Color me surprised! I went into “LOTUS” with some incredibly low, sub zero basement low, if not totally despondent expectations. I mean, how in the world were they going to turn around this fiasco known as season 12? The synopsis had me believing this, to quote Comic Book Guy, would be the worst…episode…ever. Given the fact that I’ve been hardly impressed to downright angry with the episodes all season long, not to mention bitterly disappointed by all the midseason finales over the last several seasons, as well as my fear that the Lucifer storyline has dragged on way to long, it was going to be a near impossible task to win me over.
Go figure, it happened, and we can thank…*gulp*…Brad and Eugenie. Suddenly, I’m on board again. I loved it.
Don’t get me wrong, I wouldn’t call “LOTUS” epic or gorgeous, or even standing up to the series classics. But for season 12, I’m calling it the best episode so far. I liked that everyone played their part. Sam and Dean got to be heroes (with a twist), Crowley and Rowena had moments that were quite enjoyable, and even Castiel was slightly better than useless, getting to deliver the big news of Lucifer's offspring thanks to the angel radio. I also want the British Men of Letters to only be Mr. Ketch. He’s awesome!
I know, this wasn’t an epic emotional story that involved brotherly bonding or strong family moments. Emotional elements have never been Brad and Eugenie’s strength, so that expectation was never there for me. The episode dragged in parts like during the presidential scenes, which got too much air time, even if it was Lucifer. But overall the story had my attention the entire hour. It was actually fluid and moved very well. All the parts added up and had a logical progression instead of being a random mess. Tonally it was very even. It also moved forward a season that seemed aimless and going nowhere by merely presenting mytharc pieces in an interesting way. But best of all, the eye rolling moments were at a minimum. In today’s “Supernatural” landscape, I call that a win.
So what made “LOTUS” so extraordinary from all the other season 12 selections? Let’s take a deeper look.
This week’s episode was written by the duo and focused on Lucifer’s rise and fall to political power. The episode begins with a news report of a billionaire’s death as we journey through the halls of a church.
Robert Berens slices up the dark side of idol worship, the industry, the stars, and the fans.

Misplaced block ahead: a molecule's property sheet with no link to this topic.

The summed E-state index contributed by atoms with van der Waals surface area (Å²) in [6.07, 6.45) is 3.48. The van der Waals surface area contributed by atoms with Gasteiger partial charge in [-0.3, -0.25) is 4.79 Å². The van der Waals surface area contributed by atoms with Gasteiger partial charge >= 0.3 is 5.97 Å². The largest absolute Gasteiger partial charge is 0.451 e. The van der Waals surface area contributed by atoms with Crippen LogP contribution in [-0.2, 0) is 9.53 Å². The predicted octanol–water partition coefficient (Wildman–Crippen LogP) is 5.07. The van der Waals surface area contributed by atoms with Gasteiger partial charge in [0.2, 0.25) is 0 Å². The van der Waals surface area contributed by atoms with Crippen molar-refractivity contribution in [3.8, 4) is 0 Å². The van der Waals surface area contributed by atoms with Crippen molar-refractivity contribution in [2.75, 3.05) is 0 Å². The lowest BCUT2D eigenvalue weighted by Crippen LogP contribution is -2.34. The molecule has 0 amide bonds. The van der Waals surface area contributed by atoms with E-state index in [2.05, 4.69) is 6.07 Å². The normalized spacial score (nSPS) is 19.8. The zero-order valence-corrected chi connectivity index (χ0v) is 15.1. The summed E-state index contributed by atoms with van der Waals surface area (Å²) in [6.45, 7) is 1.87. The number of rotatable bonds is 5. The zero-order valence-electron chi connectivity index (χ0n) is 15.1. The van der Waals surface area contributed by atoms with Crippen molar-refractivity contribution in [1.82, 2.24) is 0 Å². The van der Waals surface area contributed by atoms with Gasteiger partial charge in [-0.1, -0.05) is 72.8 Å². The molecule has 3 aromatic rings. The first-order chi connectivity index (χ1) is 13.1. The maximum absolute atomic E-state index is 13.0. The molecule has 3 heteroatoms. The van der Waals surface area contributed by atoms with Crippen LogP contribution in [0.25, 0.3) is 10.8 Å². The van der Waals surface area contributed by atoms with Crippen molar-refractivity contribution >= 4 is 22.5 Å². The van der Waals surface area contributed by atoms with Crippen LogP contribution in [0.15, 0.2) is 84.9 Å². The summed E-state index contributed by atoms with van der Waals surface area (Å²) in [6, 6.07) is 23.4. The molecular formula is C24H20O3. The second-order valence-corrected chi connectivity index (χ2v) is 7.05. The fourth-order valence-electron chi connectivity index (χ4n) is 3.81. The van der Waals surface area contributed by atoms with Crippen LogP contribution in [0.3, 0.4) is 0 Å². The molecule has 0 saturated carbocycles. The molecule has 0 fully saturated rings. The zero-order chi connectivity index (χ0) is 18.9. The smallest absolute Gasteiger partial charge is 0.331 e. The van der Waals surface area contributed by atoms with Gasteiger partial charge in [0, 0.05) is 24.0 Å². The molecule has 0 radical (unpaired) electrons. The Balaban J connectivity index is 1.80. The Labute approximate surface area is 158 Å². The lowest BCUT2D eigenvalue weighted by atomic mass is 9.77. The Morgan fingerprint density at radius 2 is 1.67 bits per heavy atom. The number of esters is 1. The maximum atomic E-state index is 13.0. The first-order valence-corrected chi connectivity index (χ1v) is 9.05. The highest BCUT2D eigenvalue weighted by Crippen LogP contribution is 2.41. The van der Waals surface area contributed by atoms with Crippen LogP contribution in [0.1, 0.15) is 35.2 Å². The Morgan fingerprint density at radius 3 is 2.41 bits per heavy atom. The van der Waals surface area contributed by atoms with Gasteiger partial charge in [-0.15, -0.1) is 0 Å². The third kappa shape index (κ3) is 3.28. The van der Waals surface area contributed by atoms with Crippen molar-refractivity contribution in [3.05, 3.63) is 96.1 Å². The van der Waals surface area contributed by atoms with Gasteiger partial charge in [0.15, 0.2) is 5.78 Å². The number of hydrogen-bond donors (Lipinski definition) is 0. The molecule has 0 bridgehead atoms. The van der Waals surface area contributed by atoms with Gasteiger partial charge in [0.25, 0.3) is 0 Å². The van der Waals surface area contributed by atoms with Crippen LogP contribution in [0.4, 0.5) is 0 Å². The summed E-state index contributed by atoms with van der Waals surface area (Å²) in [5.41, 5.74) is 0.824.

Episode seven was a dark, depressing and flashy look at the gritty underbelly of Hollywood life in the best way as onlySupernaturalcould achieve. Some great venues reinforced a strong atmosphere all around and delivered a deep, gritty episode for us to enjoy.
You know, on the first watch, “Rock Never Dies” wasn’t so bad. No, it wasn’t very exciting. I remember when it was half over I thought, “There’s still 30 minutes left of this?” Pacing was glacial to say the least. But honestly, three things made it a watchable episode for me. First, I’m still loving Crowley and Castiel together. I believe that those two have more value together than apart. Second, I really loved Rick Springfield as Lucifer. I’m not sure I wanted to see him be the permanent Lucifer going forward, but for the stint he did have he did a great job. Third, I loved the setting of Los Angeles. The fact that it was Crowley’s town was so perfect, especially after I’ve visited the so called City of Angels a few times. People would easily make demon deals in that town! The stock shots of LA seemed a little over the top and a time waster, but hotels like that do serve cucumber water and people are very much into their veggie smoothies and yoga. I’m with Sam and Dean, veggie infused water isn’t half bad!
Beyond that though, it gets messy. Uncomfortably messy. There were plot holes and attempts at humor that fell flat, but overall it ended up being a stern slap in the face to the idea of fandom, one that probably hit too close to home given “Supernatural’s” avid fans. For those that didn’t notice the insult, it was slow and lackluster at best. For those that did notice, we’re left wondering exactly what are the writers trying to tell us? It isn’t a celebration of fan loyalty and devotion, that’s for sure.
The Morning After
I realized something rather interesting (at least I thought it was interesting) as I was considering my reaction to Supernatural’s seventh episode of season 12, “Rock Never Dies”. A pattern is emerging in the look and feel of some of the episodes. It’s as if there’s a “thread” in the approach to telling some of the stories this season. Without knowing where the plot is headed, I can’t yet judge if the style foreshadows future developments or simply reflects storytelling preferences of the new head writer, Andrew Dabb and his executive producing partner Robert Singer.